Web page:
Nick Dornheim is advisor for Environment & Sustainability at EuroCommerce. He focuses on promoting retailers' and wholesalers' circular economy initiatives such as deploying more sustainable products, ensuring the right waste management infrastructure and empowering consumers.
Mercè Boy Roura is coordinator of the Interreg MED Green Growth community and EU project manager at the BETA Technological Center at the University of Vic – Central University of Catalonia (Spain). She is an environmental scientist with a PhD in Experimental Sciences and Sustainability. She has 10 years' international experience in research and knowledge transfer projects in the field of natural resources and sustainability.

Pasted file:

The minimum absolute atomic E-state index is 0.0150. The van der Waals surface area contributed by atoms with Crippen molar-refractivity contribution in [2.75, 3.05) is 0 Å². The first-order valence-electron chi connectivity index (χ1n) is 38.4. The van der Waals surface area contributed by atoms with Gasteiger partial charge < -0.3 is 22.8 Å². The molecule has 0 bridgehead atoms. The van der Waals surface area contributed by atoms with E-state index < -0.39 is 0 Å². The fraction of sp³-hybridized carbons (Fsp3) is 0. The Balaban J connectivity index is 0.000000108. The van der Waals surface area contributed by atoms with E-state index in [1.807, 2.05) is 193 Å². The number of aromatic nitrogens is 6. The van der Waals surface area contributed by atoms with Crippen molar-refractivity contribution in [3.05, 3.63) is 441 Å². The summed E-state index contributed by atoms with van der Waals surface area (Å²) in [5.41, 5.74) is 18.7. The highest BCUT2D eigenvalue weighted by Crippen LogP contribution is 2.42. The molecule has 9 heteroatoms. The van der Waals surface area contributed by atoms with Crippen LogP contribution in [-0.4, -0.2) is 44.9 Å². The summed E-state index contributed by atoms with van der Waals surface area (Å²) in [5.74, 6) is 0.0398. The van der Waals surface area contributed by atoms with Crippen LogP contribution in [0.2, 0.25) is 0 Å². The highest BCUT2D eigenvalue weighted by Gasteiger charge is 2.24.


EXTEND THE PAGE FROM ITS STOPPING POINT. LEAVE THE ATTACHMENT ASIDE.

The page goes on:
The Interreg MED Green Growth community is a multi-stakeholder network of projects which promotes the green and circular economy in the Mediterranean by enhancing cross-sectoral innovation practices through a regional cooperation approach. Since 2016, the network has consisted of 14 projects connecting 165 partners from 13 countries in the Mediterranean. It structures its work around four focus areas: food systems, eco-innovation, smart cities and waste management. The community supports projects with their communication and capitalisation efforts, thus increasing their impact at policy level and fostering potential transfer and replication of their results in other regions. The Union for the Mediterranean (UfM) labelled the Green Growth Community in October 2019, acknowledging its potential to advance cooperation in the transition to a green and circular economy in the Mediterranean region.